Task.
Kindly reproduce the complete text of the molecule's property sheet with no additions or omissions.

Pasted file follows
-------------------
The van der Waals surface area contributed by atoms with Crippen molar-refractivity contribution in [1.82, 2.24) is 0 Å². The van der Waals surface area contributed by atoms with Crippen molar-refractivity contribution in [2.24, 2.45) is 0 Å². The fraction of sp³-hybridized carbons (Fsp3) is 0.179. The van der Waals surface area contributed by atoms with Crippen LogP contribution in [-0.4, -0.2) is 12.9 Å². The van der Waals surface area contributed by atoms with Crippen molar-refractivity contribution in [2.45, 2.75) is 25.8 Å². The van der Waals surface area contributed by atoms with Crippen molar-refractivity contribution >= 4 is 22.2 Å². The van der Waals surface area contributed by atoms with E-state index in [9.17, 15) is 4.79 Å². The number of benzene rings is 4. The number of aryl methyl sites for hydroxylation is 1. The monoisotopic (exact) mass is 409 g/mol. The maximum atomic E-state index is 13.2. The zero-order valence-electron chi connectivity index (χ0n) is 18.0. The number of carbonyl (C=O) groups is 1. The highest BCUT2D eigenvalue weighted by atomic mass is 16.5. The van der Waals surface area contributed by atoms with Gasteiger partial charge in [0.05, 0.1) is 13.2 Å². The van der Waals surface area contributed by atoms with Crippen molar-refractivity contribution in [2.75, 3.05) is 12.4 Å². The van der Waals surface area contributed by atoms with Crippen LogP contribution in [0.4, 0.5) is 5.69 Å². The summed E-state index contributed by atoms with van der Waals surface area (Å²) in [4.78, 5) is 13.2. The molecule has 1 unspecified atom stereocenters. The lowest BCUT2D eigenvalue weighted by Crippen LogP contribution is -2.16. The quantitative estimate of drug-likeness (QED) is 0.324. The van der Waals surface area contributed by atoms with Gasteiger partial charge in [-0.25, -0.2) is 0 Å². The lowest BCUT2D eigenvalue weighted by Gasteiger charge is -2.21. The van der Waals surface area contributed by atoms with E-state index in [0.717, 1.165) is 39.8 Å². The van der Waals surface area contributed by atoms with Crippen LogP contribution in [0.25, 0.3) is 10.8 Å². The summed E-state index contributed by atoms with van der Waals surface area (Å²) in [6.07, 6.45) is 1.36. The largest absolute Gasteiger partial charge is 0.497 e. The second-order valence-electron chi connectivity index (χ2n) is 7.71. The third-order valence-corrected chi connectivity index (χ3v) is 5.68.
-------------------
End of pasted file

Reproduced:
The van der Waals surface area contributed by atoms with Crippen molar-refractivity contribution in [1.82, 2.24) is 0 Å². The van der Waals surface area contributed by atoms with Crippen molar-refractivity contribution in [2.24, 2.45) is 0 Å². The fraction of sp³-hybridized carbons (Fsp3) is 0.179. The van der Waals surface area contributed by atoms with Crippen LogP contribution in [-0.4, -0.2) is 12.9 Å². The van der Waals surface area contributed by atoms with Crippen molar-refractivity contribution in [2.45, 2.75) is 25.8 Å². The van der Waals surface area contributed by atoms with Crippen molar-refractivity contribution >= 4 is 22.2 Å². The van der Waals surface area contributed by atoms with E-state index in [9.17, 15) is 4.79 Å². The number of benzene rings is 4. The number of aryl methyl sites for hydroxylation is 1. The monoisotopic (exact) mass is 409 g/mol. The maximum atomic E-state index is 13.2. The zero-order valence-electron chi connectivity index (χ0n) is 18.0. The number of carbonyl (C=O) groups is 1. The highest BCUT2D eigenvalue weighted by atomic mass is 16.5. The van der Waals surface area contributed by atoms with Gasteiger partial charge in [0.05, 0.1) is 13.2 Å². The van der Waals surface area contributed by atoms with Crippen molar-refractivity contribution in [2.75, 3.05) is 12.4 Å². The van der Waals surface area contributed by atoms with Crippen LogP contribution in [0.4, 0.5) is 5.69 Å². The summed E-state index contributed by atoms with van der Waals surface area (Å²) in [4.78, 5) is 13.2. The molecule has 1 unspecified atom stereocenters. The lowest BCUT2D eigenvalue weighted by Crippen LogP contribution is -2.16. The quantitative estimate of drug-likeness (QED) is 0.324. The van der Waals surface area contributed by atoms with Gasteiger partial charge in [-0.25, -0.2) is 0 Å². The lowest BCUT2D eigenvalue weighted by Gasteiger charge is -2.21. The van der Waals surface area contributed by atoms with E-state index in [0.717, 1.165) is 39.8 Å². The van der Waals surface area contributed by atoms with Crippen LogP contribution in [0.25, 0.3) is 10.8 Å². The summed E-state index contributed by atoms with van der Waals surface area (Å²) in [6.07, 6.45) is 1.36. The largest absolute Gasteiger partial charge is 0.497 e. The second-order valence-electron chi connectivity index (χ2n) is 7.71. The third-order valence-corrected chi connectivity index (χ3v) is 5.68.